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  • Writer's pictureJeff South

10 Movies To Watch With Your Sweetie: Casablanca

Casablanca (1942)

Humphrey Bogart: Rick Blaine

Ingrid Bergman: Isla Lund

Paul Henreid: Victor Laszlo

Claude Rains: Captain Louis Renault

Sidney Greenstreet: Signor Ferrari

Peter Lorre: Ugarte

Dooley Wilson: Sam

Screenplay by Julius J. Epstein and Philip G. Esptein and Howard Koch (based on the play by Murray Burnett and Joan Alison)

Directed by Michael Curtiz

I hesitate to label a movie "required viewing" because it suggests a homework assignment. People don't like homework. They shudder and sweat and remember the days of reading classic novels or short stories that had been deemed classic. But, everyone should see Casablanca, and not just because it is one of best movies ever made. It is representative of what an A-list picture was in the early 40s. It's that era's version of Bradley Cooper, Jennifer Lawrence, and Christian Bale working on a movie today. In that respect, Casablana is an excellent historical marker of the time. The real reason everyone should see it, though, is that is simply a remarkable movie about characters and themes that are universal.

The story is simple. Rick, a hard-drinking, cynical American runs a nightclub in Morocco during World War II. The country was a high-traffic location for spies, Nazis, and the French Resistance. One night, his long-lost love Ilsa, comes into his gin joint. She seeks letters of passage through Morocco to Portugal, where she and her husband Victor can be free. Into the mix wonder a wonderful assortment of characters played by some of the finest actors of the day: Claude Rains. Sidney Greenstreet. Peter Lorre. But it's all about the love triangle between Rick, Ilsa, and Victor.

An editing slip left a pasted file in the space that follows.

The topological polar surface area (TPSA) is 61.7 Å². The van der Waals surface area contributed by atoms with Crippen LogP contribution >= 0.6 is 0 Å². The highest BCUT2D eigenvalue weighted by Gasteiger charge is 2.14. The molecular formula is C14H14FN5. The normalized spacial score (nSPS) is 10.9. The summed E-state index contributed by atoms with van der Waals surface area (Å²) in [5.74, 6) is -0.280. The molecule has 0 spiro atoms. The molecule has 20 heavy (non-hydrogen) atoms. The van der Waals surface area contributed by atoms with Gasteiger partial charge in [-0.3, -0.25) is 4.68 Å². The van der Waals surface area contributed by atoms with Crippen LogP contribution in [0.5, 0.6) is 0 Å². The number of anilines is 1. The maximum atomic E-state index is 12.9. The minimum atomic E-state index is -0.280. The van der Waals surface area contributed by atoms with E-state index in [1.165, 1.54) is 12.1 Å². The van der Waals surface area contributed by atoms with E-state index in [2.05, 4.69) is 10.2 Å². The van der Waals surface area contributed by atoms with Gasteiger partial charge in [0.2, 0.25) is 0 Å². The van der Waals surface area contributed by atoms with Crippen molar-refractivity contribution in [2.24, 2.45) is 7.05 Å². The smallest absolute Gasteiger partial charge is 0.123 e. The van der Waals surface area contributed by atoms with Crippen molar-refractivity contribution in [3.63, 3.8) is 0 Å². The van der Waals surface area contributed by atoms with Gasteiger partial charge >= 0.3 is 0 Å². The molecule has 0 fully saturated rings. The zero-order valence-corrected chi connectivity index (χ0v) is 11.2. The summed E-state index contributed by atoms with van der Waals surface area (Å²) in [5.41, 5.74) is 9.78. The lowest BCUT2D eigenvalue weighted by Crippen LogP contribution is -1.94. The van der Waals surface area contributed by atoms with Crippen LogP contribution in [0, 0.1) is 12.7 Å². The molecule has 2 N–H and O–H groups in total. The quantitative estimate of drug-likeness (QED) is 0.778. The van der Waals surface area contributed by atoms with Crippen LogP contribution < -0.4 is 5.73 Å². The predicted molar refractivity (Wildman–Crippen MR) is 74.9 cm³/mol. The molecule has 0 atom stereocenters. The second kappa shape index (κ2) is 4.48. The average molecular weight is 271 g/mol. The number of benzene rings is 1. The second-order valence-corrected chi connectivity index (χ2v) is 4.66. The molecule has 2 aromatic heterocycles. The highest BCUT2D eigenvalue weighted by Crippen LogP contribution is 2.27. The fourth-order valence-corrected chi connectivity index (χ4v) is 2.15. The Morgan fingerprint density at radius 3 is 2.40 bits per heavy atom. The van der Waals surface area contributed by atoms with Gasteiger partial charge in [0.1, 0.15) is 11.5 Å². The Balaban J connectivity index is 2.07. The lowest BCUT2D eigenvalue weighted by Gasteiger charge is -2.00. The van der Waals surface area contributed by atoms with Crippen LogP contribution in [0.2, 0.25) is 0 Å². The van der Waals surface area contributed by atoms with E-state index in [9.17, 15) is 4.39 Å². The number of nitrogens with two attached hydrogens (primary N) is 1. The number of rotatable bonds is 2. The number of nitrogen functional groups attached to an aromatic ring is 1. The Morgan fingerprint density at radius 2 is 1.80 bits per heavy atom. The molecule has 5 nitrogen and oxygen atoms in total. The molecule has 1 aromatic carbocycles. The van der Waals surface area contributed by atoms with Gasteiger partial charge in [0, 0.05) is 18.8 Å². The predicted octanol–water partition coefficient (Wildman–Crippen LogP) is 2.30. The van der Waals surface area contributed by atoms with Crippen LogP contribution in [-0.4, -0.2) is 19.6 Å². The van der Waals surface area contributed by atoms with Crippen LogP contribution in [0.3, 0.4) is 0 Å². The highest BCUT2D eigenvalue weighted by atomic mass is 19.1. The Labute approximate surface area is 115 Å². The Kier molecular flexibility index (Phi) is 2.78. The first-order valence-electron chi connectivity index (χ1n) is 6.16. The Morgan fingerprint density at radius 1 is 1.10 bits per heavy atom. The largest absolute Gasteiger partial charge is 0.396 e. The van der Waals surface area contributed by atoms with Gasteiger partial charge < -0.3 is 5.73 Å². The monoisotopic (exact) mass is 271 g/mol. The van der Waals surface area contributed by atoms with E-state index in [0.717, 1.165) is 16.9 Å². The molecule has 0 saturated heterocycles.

Rick carries resentment because he and Ilsa were supposed to escape together years before, but she never showed at the train station. Soon after seeing each other again, they realize they still love each other deeply. But, she is devoted to Victor now, who is a key member of the Resistance. Should she leave with Victor or stay with Rick? It's not as simple as following her heart. If anything, Casablanca is a case study in how trite a phrase "follow your heart" is. Life is complicated. Love, more so. Add in Nazis and the need to contribute to the greater good and you've really got a conundrum. I'm reminded of this hilarious exchange from the excellent but under appreciated Elvis movie spoof Top Secret!:

Nick Rivers: Listen to me, Hillary. I'm not the first guy who fell in love with a woman that he met at a restaurant who turned out to be the daughter of a kidnapped scientist, only to lose her to her childhood lover who she last saw on a deserted island, who then turned out fifteen years later to be the leader of the French underground.

Hillary Flammond: I know. But, it all sounds like some bad movie!

But, Casablanca is a great movie. One of the greatest ever. Humphrey Bogart and Ingrid Bergman are brilliant together and Paul Henreid's performance as Victor is equally wonderful. A key strength is that Victor's character is a good man with a noble cause. This make's the tension tighter and allows us to relate more. Don't make the mistake of thinking this is some maudlin, overwrought drama. Casablanca is a marvelous entertainment. The whole thing climaxes in the most iconic ending scenes in cinema. Even if you haven't seen the movie, you know the scene. Or, at the very least, you know the last line.

Here's looking at you, kid.

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